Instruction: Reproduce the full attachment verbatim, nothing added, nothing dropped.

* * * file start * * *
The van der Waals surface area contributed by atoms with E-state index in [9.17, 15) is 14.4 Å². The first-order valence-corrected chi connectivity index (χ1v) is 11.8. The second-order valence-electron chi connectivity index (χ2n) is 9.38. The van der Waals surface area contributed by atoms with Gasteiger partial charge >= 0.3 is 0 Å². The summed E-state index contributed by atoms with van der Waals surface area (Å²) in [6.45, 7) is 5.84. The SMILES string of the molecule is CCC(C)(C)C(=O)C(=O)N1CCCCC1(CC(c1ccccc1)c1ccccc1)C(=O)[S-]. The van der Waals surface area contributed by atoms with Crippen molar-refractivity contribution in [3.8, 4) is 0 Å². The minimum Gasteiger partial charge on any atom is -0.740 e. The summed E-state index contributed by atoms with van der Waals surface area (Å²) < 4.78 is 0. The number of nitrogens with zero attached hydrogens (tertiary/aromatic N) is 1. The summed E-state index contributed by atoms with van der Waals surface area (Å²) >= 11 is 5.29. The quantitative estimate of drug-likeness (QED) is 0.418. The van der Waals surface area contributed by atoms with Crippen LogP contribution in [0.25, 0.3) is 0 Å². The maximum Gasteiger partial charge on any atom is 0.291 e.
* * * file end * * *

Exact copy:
The van der Waals surface area contributed by atoms with E-state index in [9.17, 15) is 14.4 Å². The first-order valence-corrected chi connectivity index (χ1v) is 11.8. The second-order valence-electron chi connectivity index (χ2n) is 9.38. The van der Waals surface area contributed by atoms with Gasteiger partial charge >= 0.3 is 0 Å². The summed E-state index contributed by atoms with van der Waals surface area (Å²) in [6.45, 7) is 5.84. The SMILES string of the molecule is CCC(C)(C)C(=O)C(=O)N1CCCCC1(CC(c1ccccc1)c1ccccc1)C(=O)[S-]. The van der Waals surface area contributed by atoms with Crippen molar-refractivity contribution in [3.8, 4) is 0 Å². The minimum Gasteiger partial charge on any atom is -0.740 e. The summed E-state index contributed by atoms with van der Waals surface area (Å²) < 4.78 is 0. The number of nitrogens with zero attached hydrogens (tertiary/aromatic N) is 1. The summed E-state index contributed by atoms with van der Waals surface area (Å²) >= 11 is 5.29. The quantitative estimate of drug-likeness (QED) is 0.418. The van der Waals surface area contributed by atoms with Crippen LogP contribution in [0.25, 0.3) is 0 Å². The maximum Gasteiger partial charge on any atom is 0.291 e.